2020's best games gave me the normal I craved
From Animal Crossing to Microsoft Flight Simulator, games stepped up and served a purpose in 2020.
Editor's note: Take a breath. We're almost there. 2020's been quite the year, and it's very nearly over. Across the festive break, members of the Eurogamer team and our contributors will be running down their personal top five games of 2020, before we announce our game of the year - and before, of course, we hand over to you for the annual Reader's Top 50. Thanks for being with us this year, and see you on the other side.
I've been trying so hard all year not to do it. Trying not to mention all the other stuff that 2020 has wrought, and trying to maintain games as a haven away from everything else. Looking back at the five games that defined my year, I've only just realised it's now impossible not to, so please accept my apologies, and I promise I'll keep it brief. It turns out the games I've spent the most meaningful time with in 2020 were all about giving me back some small semblance of normality.
Animal Crossing: New Horizons offered the most obvious substitute for what once was, and consumed the most hours. Coming just as the world turned, it was a warm and welcome retreat, a cushion-soft world for us all to flop into and an absolute hug of a thing. What a time for Nintendo's biggest-hearted series to deliver its most feature-rich, open-armed entry, and what a gift to be able to hold on to the simple pleasure of popping around a friend's house for a cup of tea and to admire their furnishings.
My own adventures in New Horizons began back when there was frost on the ground, and the short trip over to Frankfurt to see it for a preview session just before release turned out to be the last time I stepped on a plane - something that had previously been a regular part of the working routine. I was surprised how much I missed it all, and delighted at the chance to get reacquainted with it all in Microsoft Flight Simulator.
Asobo's technically astounding sim offered the whole world in all of its magic and glory, but what impressed me most was its mundanity. Home life in 2020 has often been a hectic thing - to everyone else who has parented through this, I salute you - and more than anything it's the still sanctuary that a transatlantic flight used to offer I missed; the opportunity to spend hours on end contemplating not much more than the muffled hum and creak of a cabin interior and the earth's hazy curvature. Microsoft Flight Simulator gave me all that, and with it a certain calm.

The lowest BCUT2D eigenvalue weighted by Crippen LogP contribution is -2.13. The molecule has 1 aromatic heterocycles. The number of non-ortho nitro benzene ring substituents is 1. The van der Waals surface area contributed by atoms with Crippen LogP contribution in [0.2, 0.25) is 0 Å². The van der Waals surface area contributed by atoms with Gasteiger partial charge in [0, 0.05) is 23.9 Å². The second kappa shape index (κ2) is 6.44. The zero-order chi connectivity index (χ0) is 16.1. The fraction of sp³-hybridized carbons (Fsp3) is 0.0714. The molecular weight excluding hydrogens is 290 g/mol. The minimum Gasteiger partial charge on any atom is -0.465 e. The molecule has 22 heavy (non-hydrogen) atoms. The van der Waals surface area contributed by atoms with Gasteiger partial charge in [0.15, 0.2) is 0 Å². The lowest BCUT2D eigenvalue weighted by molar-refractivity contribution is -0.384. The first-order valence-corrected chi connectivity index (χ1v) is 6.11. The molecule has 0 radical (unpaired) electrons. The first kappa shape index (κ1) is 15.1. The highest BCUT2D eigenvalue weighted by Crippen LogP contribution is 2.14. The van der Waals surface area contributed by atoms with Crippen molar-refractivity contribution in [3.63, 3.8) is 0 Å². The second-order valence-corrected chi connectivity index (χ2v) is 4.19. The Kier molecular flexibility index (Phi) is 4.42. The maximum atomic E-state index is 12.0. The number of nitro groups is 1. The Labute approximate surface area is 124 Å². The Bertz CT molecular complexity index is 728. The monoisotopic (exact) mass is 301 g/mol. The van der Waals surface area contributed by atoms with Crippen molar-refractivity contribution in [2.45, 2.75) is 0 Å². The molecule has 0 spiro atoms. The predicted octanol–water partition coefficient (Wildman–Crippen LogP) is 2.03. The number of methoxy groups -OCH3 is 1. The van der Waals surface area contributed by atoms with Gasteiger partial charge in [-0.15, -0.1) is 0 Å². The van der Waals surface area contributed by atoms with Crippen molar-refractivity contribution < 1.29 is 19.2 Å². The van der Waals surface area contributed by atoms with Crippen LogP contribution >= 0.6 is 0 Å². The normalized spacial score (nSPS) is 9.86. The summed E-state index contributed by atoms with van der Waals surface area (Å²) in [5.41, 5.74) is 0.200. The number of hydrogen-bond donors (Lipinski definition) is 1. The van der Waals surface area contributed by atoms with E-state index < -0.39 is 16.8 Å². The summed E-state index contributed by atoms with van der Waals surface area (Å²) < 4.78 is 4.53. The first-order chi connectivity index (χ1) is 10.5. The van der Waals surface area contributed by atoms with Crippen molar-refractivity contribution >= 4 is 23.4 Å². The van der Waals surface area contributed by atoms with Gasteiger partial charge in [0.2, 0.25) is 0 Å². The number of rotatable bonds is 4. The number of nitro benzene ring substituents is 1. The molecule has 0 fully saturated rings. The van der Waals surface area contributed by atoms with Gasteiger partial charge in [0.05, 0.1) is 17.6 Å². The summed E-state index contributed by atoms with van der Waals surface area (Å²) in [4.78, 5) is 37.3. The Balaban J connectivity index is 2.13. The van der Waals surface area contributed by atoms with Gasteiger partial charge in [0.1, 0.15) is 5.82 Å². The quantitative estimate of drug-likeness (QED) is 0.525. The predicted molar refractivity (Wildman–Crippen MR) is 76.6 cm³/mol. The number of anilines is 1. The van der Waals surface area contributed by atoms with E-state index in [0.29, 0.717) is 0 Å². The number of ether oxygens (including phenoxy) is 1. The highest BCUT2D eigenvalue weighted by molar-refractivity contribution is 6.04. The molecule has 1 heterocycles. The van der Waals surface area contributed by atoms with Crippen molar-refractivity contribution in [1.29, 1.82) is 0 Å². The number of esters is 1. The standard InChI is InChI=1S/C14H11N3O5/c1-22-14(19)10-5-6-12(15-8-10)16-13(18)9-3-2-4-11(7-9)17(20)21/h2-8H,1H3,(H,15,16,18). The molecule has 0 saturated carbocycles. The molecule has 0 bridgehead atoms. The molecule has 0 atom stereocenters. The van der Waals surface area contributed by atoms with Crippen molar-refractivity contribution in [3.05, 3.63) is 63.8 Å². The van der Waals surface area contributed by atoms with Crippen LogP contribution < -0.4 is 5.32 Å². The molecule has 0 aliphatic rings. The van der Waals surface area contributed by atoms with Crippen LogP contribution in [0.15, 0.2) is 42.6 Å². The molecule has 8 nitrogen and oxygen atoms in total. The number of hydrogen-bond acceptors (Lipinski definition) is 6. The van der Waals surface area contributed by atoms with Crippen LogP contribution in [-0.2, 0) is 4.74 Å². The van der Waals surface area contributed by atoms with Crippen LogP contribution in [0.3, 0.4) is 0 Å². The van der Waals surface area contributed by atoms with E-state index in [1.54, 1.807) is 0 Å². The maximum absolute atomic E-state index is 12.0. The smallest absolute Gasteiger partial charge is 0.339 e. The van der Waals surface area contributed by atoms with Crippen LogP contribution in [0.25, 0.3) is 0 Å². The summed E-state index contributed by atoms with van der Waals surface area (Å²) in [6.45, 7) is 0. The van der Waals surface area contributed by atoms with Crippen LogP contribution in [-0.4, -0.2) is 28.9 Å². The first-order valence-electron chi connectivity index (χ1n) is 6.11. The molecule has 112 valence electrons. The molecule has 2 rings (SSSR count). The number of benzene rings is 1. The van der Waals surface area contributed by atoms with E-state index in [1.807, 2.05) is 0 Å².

It offered the chance to see the whole world on a whim too, but when it comes to digital tourism nothing came close to the exceptional Half-Life: Alyx - the ultimate dystopian city break. For all of its faults - the headcrabs, the oppression, the absolute state of the bedlinen in its hotels - I've always had a soft spot for City 17, and what a pleasure it was to explore its crevices and corridors in such meticulous detail, and through the medium of VR. It's a small shame the entry point for Alyx proved too high for many, as it saw Valve's series not only back in fine form but back exactly where it belongs - on the cutting edge of technology and game design, with bright new ideas and a sense of wide-eyed wonder to it all.
The state of City 17's shabby The Northern Star had nothing on the hovel I'd booked for a small group of friends to go to in July for the short blast across Belgium for one of our beloved Spa weekends, this time for the 24 hour sportscar race. The trip was cancelled, of course, the race itself postponed until later in the year (what a race it was, too), so some of that same group got together to try our hand at iRacing and its take on endurance events.
It's a bit of a cheat to pick a game that first released over a decade ago - and I feel bad for cheating other games in what's been an incredible year for the genre, the arcade racing revival led by the smart and stylish Inertial Drift while WRC 9 and Dirt 5 did the honours admirably for the next-gen launch - but the world of sim racing stepped up several gears this year, as motorsport proved how adaptable it could be in its swift efforts to go virtual as the real thing was suspended. rFactor 2's staging of a legit 24 Hours of Le Mans was, despite a small amount of understandable technical difficulties, the virtual season's standout event and a hugely impressive undertaking.
Personally, though, my participation in iRacing's own 24 Hours of Le Mans was a highlight not only of 2020 but also my own sporadic racing career. It wasn't just the thrill of competition, or the thunder of all those roaring horses tearing up the Mulsanne; it was the simple pleasure of hanging out with a bunch of friends and talking nonsense about motorsport and plenty more besides. That a weekend spent in my shed on my own, surrounded by ever-growing piles of empties, could give me all that gave me a new appreciation of how far this wonderful medium has come. Here's hoping we all get to head to a big race for real in 2021.